Issues on antiretroviral post exposure combination prophylaxis

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Early antiretroviral chemoprophylaxis after HIV exposure can reduce the risk of transmission according to in vitro studies, animal experiments, and the results of a case control study on occupationally exposed health care workers. Additional consistent evidence comes from trials on treatment of acute infection and on prevention of vertical transmission. Combination post exposure prophylaxis (PEP) with available antiretroviral agents is recommended because of higher antiretroviral activity, and to overcome the increasing problem of resistant HIV strains. Recommendations include the addition of a second reverse transcriptase inhibitor antiretroviral agent to zidovudine for the majority of exposures and the addition of a protease inhibitor for, at least, highest risk exposure. Starting PEP as soon as possible is strongly recommended, within 1-4 hours from the exposure; the recommended duration is four-weeks. Contraindications are those specified in the package insert for each product. PEP guidelines refer to exposures occurring in health care settings. PEP can be considered in the case of rape or sexual exposure that occur in isolation in individuals committed to safe practices, as in the case of breakages of condoms in a discordant couple, or who intend to stop risk practices, as an intravenous drug user who comply to maintenance or detoxification program. PEP is not recommended in the case of injury with abandoned needles. Being the ideal PEP regimen not fully defined, there is the need to collect further information through the institution of National and International Combined PEP Registries. Because of its complexity PEP management needs high professional skills and service organisation. Moreover, the suggested guidelines can not be considered definite and post exposure policies and PEP protocols that reflect best updated proatice should be ensured.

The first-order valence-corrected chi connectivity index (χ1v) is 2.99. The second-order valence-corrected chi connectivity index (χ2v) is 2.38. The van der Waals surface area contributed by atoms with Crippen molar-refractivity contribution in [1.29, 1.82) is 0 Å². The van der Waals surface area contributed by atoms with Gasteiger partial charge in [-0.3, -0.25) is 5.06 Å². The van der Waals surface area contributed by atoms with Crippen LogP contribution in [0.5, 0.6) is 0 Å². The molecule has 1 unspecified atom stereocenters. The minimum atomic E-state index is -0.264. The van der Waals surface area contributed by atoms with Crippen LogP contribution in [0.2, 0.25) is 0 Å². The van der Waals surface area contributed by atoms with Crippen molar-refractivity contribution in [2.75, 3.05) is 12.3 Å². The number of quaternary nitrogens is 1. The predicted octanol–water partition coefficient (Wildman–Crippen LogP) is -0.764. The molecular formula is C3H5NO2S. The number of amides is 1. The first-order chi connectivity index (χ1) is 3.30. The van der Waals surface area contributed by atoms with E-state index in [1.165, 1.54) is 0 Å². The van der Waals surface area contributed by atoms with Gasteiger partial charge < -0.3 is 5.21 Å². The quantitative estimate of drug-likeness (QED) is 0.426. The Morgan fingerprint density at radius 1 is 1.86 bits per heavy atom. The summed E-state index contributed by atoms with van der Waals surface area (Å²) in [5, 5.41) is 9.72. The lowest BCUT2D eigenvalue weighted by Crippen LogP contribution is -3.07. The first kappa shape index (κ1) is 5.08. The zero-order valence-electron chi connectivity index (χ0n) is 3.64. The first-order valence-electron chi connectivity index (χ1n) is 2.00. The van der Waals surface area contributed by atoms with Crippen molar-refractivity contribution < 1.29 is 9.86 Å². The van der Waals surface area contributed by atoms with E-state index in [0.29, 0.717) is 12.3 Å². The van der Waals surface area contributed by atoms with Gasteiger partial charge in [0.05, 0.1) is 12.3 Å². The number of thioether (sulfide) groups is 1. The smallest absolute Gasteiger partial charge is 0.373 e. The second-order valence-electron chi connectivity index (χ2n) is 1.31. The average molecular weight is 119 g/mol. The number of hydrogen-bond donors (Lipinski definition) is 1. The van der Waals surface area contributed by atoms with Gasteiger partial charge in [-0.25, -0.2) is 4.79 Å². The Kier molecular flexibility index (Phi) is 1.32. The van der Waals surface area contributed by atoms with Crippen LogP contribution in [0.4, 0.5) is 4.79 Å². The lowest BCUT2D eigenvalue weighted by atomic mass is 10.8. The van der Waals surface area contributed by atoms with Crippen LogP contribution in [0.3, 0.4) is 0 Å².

Original languageEnglish
Pages (from-to)11-19
Number of pages9
JournalJournal of Biological Regulators and Homeostatic Agents
Issue number1-2
Publication statusPublished - Jan 1997


  • Antiretroviral drugs
  • HIV
  • Occupational exposure
  • Prophylaxis
  • Transmission

ASJC Scopus subject areas

  • Agricultural and Biological Sciences(all)
  • Endocrinology
  • Physiology
  • Immunology
  • Medicine (miscellaneous)
  • Endocrinology, Diabetes and Metabolism
  • Physiology (medical)


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